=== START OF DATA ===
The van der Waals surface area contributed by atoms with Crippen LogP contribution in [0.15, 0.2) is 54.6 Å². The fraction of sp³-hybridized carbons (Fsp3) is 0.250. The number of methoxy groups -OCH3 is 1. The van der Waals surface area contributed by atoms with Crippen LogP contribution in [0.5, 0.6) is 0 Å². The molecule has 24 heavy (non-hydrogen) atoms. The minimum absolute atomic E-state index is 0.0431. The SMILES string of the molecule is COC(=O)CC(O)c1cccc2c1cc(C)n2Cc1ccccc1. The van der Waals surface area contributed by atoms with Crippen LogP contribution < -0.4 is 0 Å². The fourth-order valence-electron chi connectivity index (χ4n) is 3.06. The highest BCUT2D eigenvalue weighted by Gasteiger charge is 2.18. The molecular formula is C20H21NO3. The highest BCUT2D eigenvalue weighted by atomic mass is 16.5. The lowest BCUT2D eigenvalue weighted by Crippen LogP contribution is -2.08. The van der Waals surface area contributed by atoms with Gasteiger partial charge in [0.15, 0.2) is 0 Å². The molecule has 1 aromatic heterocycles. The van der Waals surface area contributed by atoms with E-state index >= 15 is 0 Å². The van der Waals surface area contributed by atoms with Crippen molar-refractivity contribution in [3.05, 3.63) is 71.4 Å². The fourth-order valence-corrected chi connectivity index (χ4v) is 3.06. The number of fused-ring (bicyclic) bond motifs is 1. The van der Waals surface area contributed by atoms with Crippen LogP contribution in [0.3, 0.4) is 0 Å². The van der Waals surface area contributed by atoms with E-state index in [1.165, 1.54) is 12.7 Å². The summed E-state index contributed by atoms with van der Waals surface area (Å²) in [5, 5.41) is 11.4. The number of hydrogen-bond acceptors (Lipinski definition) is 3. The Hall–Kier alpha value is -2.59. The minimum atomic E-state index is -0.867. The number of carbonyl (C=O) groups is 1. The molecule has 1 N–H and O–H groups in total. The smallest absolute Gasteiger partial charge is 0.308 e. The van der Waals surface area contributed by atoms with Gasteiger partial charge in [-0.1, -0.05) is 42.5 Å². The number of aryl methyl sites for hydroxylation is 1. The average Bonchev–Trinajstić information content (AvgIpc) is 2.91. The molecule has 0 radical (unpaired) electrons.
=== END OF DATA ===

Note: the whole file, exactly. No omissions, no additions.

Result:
The van der Waals surface area contributed by atoms with Crippen LogP contribution in [0.15, 0.2) is 54.6 Å². The fraction of sp³-hybridized carbons (Fsp3) is 0.250. The number of methoxy groups -OCH3 is 1. The van der Waals surface area contributed by atoms with Crippen LogP contribution in [0.5, 0.6) is 0 Å². The molecule has 24 heavy (non-hydrogen) atoms. The minimum absolute atomic E-state index is 0.0431. The SMILES string of the molecule is COC(=O)CC(O)c1cccc2c1cc(C)n2Cc1ccccc1. The van der Waals surface area contributed by atoms with Crippen LogP contribution < -0.4 is 0 Å². The fourth-order valence-electron chi connectivity index (χ4n) is 3.06. The highest BCUT2D eigenvalue weighted by Gasteiger charge is 2.18. The molecular formula is C20H21NO3. The highest BCUT2D eigenvalue weighted by atomic mass is 16.5. The lowest BCUT2D eigenvalue weighted by Crippen LogP contribution is -2.08. The van der Waals surface area contributed by atoms with Gasteiger partial charge in [0.15, 0.2) is 0 Å². The molecule has 1 aromatic heterocycles. The van der Waals surface area contributed by atoms with E-state index >= 15 is 0 Å². The van der Waals surface area contributed by atoms with Crippen molar-refractivity contribution in [3.05, 3.63) is 71.4 Å². The fourth-order valence-corrected chi connectivity index (χ4v) is 3.06. The number of fused-ring (bicyclic) bond motifs is 1. The van der Waals surface area contributed by atoms with Crippen LogP contribution in [0.3, 0.4) is 0 Å². The van der Waals surface area contributed by atoms with E-state index in [1.165, 1.54) is 12.7 Å². The summed E-state index contributed by atoms with van der Waals surface area (Å²) in [5, 5.41) is 11.4. The number of hydrogen-bond acceptors (Lipinski definition) is 3. The Hall–Kier alpha value is -2.59. The minimum atomic E-state index is -0.867. The number of carbonyl (C=O) groups is 1. The molecule has 1 N–H and O–H groups in total. The smallest absolute Gasteiger partial charge is 0.308 e. The van der Waals surface area contributed by atoms with Gasteiger partial charge in [-0.1, -0.05) is 42.5 Å². The number of aryl methyl sites for hydroxylation is 1. The average Bonchev–Trinajstić information content (AvgIpc) is 2.91. The molecule has 0 radical (unpaired) electrons.